As for how Holmes faked his death, we get three explanations: one from Anderson involving masks, bungee cords and action heroics, one from a fangirl involving a deliberate and appropriately amusing pastiche of the homoerotic dreams of the fan-fiction brigade, and one from Holmes himself which Anderson doesn't believe. I suppose it's nice to see Anderson get his comeuppance for being so disagreeable in earlier series, as well as the explanation for why that girl screamed in "The Reichenbach Fall" but I can't help but feel that it's too much. I get the impression that Gatiss and Moffat are trying to poke fun at how no explanation they gave would ever satisfy all comers, but maybe because I'm such an utter contrarian (among other things featuring the letters C N and T in that order) I actually thought that Holmes' explanation was fine. Well, I had one quibble. Watson needed to see a body, but did they need an actual corpse? Couldn't anyone in a wig and overcoat have done? Anyway, it was fine with me, but I think it was overdone. As for performances, they're all fine, and I actually liked the way Holmes seemed to have abandoned some of the overemphasised traits from the last series. With the Watson moustache I actually found Martin Freeman very convincing. Put him in a bowler hat and Victorian clothes and he'd probably be spot on as a canonical Watson. Speaking of, it's somewhat disconcerting to see from the titles alone how steeped this show is in the atmosphere of British Imperialism which was so vital to Conan Doyle. If British culture from Thatcher's time has become increasingly steeped in imperialist nostalgia perhaps this modern update of Holmes isn't so surprising. Sherlock is still, essentially, a battler for Britain, who in this goes even further in interfering in the business of other countries, most of which are fetishised in a very Victorian way. In this, Holmes is involved in defending Parliament during a rather simplistically-described debate of an anti-terrorism bill which is only given the most offhand scrutiny in a background voiceover. I would argue that Moffat and Gatiss try to make Holmes seem relevant, which he inevitably cannot be outside the context of late nineteenth century Britain, by immersing the programme in generic post 9-11 Western xenophobic paranoia, emphasised by the utter banality and effortlessness of the "terrorist threat" potentially sponsored in this narrative by the current cliché bogeyman of North Korea - I suppose Iran would have been the only other possibility. As an equivalent of the atmosphere in Conan Doyle's time of British power being threatened by the United States ascendant in the West and Germany similarly in the East it's probably appropriate, but as such comes across to my mind as rather small-minded, politically conservative and borderline jingoistic - but the show's been like that since "The Blind Banker" at the very least.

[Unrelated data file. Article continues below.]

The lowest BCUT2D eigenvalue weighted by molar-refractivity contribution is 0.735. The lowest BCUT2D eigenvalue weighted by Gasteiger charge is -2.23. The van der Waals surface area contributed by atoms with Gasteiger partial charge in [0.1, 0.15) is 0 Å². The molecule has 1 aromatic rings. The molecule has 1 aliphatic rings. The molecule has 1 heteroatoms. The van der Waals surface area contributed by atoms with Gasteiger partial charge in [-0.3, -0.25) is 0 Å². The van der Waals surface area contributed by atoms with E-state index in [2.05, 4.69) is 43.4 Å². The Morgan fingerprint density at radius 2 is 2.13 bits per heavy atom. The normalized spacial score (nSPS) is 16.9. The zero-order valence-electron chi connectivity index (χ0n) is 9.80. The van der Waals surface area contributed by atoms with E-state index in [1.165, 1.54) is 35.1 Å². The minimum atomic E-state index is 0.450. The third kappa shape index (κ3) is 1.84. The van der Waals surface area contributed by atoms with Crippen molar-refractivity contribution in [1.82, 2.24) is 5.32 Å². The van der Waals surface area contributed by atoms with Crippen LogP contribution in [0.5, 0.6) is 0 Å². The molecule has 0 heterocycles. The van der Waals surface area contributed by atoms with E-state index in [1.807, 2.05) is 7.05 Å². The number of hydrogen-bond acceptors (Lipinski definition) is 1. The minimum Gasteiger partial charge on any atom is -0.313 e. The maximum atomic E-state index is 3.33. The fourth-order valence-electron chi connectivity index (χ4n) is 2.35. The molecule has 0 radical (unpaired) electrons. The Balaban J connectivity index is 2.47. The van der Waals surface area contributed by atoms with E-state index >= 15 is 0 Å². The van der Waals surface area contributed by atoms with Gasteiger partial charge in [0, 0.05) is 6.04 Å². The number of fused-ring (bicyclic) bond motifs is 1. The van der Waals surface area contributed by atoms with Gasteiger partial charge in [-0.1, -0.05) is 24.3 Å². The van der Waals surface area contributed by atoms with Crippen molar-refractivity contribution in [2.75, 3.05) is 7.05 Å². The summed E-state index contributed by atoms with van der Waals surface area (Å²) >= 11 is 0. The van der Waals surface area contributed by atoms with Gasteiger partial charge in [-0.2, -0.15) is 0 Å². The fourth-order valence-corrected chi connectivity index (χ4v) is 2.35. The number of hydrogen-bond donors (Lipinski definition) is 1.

"Get a good angle, these need to be splashed all
over tumblr by midnight tonight!"
"The Adventure of the Empty House" always had the benefit of being set in the age of Victorian values when overt emotions were reserved and private, so there was no great need to explore the ramifications of Holmes' apparent death and subsequent reappearance upon Watson in extravagant detail. Indeed having simply escaped Moriarty's clutches, rather than deliberately staging his own demise, the real Holmes was to a certain extent off the hook, having never really misled Watson in the first place. The good Doctor faints, Holmes apologises, and we get on with things. I would have been interested to see a Sherlock interpretation of Colonel Moran but sadly it was not to be. "The Empty Hearse," perhaps without choice, bites off a bit more than it can plausibly chew even within the relatively relaxed constraints of ninety minutes of television. The plot isn't interesting enough to keep the narrative in momentum and the whole "how did he do it" aspect is over embellished, especially since, as Watson himself points out, the more important question within the framework of this show, and the part that doesn't really get satisfactorily dealt with, is why. It's arguably one of the stronger of the show's amusingly small number of episodes, but given that "A Study in Pink" is really the only good one that's not exactly difficult. A bit less smugness would be appreciated too; the show is frustratingly tiresome in its enthusiasm for being ironic, post-modern and self aware to the extent that it becomes impossible to take seriously, as emphasised by the moment of Holmes putting on the deerstalker, a piece of inaccurate shorthand for the original Great Detective. I'm sure die hard fans of this show could convince themselves that anything was worth the wait but for my part more of an emphasis on a new plot would have been welcome. By all means resolve what came before, but it's not necessary to spend so much time on it just for the sake of humour and deflecting criticism. In fact it comes across as a tad insecure and defensive on the part of Gatiss and Moffat, although that's not really surprising behaviour. Setting up a new villain arc, seemingly featuring some adaptation of Charles Augustus Milverton, isn't quite enough to sell me on an episode that spends too much time resolving the one that came before.